healthHealth and Medicine

Now When You Google "Depression" This Is What You'll Be Greeted With

James Felton

James Felton

Senior Staff Writer

clockAug 24 2017, 14:02 UTC

Shutterstock / Google.

The National Institute of Mental Health estimates that around 16 million adults in the US have at least one major bout of depression per year, that's almost 7 percent of the total population. Worldwide, the World Health Organisation estimates that around 350 million people are suffering from depression at any one time.

Around one in five Americans will go through depression in their lifetime, according to the National Alliance on Mental Illness. Unfortunately, when you're going through depression it's hard to know if what you're experiencing is usual, and you may not know where to turn.


For a lot of people, their first port of call is a Google search: terms such as "depression" or "am I depressed" are common. 

The number of people searching for "depressed" over the last 90 days. Google Trends.


People also searched for "am I depressed" and similar terms. If you're wondering what the dips are, a lot of them are Saturdays. Google Trends.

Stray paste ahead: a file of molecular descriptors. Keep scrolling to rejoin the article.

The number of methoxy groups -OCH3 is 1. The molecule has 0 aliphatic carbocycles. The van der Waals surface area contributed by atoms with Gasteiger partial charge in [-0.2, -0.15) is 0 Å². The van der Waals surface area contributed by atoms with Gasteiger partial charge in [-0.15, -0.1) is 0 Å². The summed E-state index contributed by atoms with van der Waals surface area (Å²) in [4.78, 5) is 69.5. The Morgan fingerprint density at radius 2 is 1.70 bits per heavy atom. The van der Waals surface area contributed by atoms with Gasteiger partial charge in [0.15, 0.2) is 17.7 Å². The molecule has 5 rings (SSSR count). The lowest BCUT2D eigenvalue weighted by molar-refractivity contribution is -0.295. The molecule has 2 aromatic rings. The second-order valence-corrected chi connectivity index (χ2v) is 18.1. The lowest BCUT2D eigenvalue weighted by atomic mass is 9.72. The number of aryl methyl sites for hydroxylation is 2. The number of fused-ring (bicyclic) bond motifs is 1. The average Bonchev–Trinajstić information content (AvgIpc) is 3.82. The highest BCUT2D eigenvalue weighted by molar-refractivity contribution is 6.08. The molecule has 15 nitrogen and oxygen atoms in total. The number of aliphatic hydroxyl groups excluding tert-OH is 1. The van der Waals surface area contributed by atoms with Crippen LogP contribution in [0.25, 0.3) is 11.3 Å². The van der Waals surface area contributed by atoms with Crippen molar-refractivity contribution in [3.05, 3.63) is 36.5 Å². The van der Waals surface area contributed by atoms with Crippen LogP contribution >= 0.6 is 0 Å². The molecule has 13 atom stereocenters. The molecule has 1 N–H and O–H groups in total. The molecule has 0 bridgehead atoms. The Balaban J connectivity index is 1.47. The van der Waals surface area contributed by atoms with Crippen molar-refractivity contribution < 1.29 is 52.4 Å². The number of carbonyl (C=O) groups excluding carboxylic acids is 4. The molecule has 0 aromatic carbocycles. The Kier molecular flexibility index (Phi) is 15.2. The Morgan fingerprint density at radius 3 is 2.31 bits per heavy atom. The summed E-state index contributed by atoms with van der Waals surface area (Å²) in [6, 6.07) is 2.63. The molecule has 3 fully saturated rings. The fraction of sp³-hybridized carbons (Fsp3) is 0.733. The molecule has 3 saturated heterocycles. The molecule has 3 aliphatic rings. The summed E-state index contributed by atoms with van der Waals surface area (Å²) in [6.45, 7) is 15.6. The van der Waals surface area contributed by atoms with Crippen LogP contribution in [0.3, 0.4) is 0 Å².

It's possible Google feels some responsibility, being the first stop for many people who think they may be depressed, as it has announced a new tool to help people diagnose depression. Rolling out over the next few days in the US, if you Google "depression" or "clinical depression" you will be offered a diagnostic test to see if you are depressed.

A panel will pop up that reads “check if you’re clinically depressed”. If you press it, it will lead to a clinically validated screening questionnaire to help identify your levels of depressive symptoms.



Google teamed up with the National Alliance on Mental Illness (NAMI) for the initiative, which they hope will encourage people to seek treatment.

"Statistics show that those who have symptoms of depression experience an average of a 6-8 year delay in getting treatment after the onset of symptoms," chief executive officer of NAMI, Mary Giliberti, wrote in a Google guest blog post.

"We believe that awareness of depression can help empower and educate you, enabling quicker access to treatment."


The test will only be seen if you Google depression from within the United States, and isn't aimed at replacing a diagnosis from your doctor, but to help you have a more informed conversation with your doctor when you do. The main aim of the tool is to help raise awareness of depression and encourage people to seek treatment.

"We hope that by making this information available on Google, more people will become aware of depression and seek treatment to recover and improve their quality of life," Giliberti said.

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